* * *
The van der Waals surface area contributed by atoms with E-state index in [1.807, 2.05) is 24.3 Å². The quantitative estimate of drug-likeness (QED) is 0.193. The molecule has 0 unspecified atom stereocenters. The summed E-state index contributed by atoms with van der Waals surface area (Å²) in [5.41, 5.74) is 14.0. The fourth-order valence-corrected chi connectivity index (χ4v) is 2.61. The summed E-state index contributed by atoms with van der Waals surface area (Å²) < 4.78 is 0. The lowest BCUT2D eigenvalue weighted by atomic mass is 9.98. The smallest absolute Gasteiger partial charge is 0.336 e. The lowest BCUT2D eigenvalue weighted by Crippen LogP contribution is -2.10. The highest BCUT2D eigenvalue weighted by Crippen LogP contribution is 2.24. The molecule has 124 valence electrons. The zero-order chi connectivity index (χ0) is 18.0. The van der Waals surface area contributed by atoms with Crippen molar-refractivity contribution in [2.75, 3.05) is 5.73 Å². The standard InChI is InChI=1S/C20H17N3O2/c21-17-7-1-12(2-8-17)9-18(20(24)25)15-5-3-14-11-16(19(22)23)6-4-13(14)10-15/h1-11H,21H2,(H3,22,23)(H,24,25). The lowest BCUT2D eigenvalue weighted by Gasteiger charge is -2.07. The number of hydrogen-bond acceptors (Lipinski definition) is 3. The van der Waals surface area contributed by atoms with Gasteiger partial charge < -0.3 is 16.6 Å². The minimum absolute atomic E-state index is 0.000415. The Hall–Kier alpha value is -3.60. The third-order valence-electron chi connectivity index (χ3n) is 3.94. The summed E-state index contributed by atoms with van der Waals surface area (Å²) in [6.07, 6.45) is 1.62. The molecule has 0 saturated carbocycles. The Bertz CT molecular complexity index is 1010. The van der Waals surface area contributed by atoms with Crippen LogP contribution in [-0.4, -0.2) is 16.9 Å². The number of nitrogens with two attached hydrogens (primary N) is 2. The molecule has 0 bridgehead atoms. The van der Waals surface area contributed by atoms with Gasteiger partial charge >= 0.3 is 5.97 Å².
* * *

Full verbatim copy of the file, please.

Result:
The van der Waals surface area contributed by atoms with E-state index in [1.807, 2.05) is 24.3 Å². The quantitative estimate of drug-likeness (QED) is 0.193. The molecule has 0 unspecified atom stereocenters. The summed E-state index contributed by atoms with van der Waals surface area (Å²) in [5.41, 5.74) is 14.0. The fourth-order valence-corrected chi connectivity index (χ4v) is 2.61. The summed E-state index contributed by atoms with van der Waals surface area (Å²) < 4.78 is 0. The lowest BCUT2D eigenvalue weighted by atomic mass is 9.98. The smallest absolute Gasteiger partial charge is 0.336 e. The lowest BCUT2D eigenvalue weighted by Crippen LogP contribution is -2.10. The highest BCUT2D eigenvalue weighted by Crippen LogP contribution is 2.24. The molecule has 124 valence electrons. The zero-order chi connectivity index (χ0) is 18.0. The van der Waals surface area contributed by atoms with Crippen molar-refractivity contribution in [2.75, 3.05) is 5.73 Å². The standard InChI is InChI=1S/C20H17N3O2/c21-17-7-1-12(2-8-17)9-18(20(24)25)15-5-3-14-11-16(19(22)23)6-4-13(14)10-15/h1-11H,21H2,(H3,22,23)(H,24,25). The lowest BCUT2D eigenvalue weighted by Gasteiger charge is -2.07. The number of hydrogen-bond acceptors (Lipinski definition) is 3. The van der Waals surface area contributed by atoms with Gasteiger partial charge < -0.3 is 16.6 Å². The minimum absolute atomic E-state index is 0.000415. The Hall–Kier alpha value is -3.60. The third-order valence-electron chi connectivity index (χ3n) is 3.94. The summed E-state index contributed by atoms with van der Waals surface area (Å²) in [6.07, 6.45) is 1.62. The molecule has 0 saturated carbocycles. The Bertz CT molecular complexity index is 1010. The van der Waals surface area contributed by atoms with Crippen LogP contribution in [-0.4, -0.2) is 16.9 Å². The number of nitrogens with two attached hydrogens (primary N) is 2. The molecule has 0 bridgehead atoms. The van der Waals surface area contributed by atoms with Gasteiger partial charge >= 0.3 is 5.97 Å².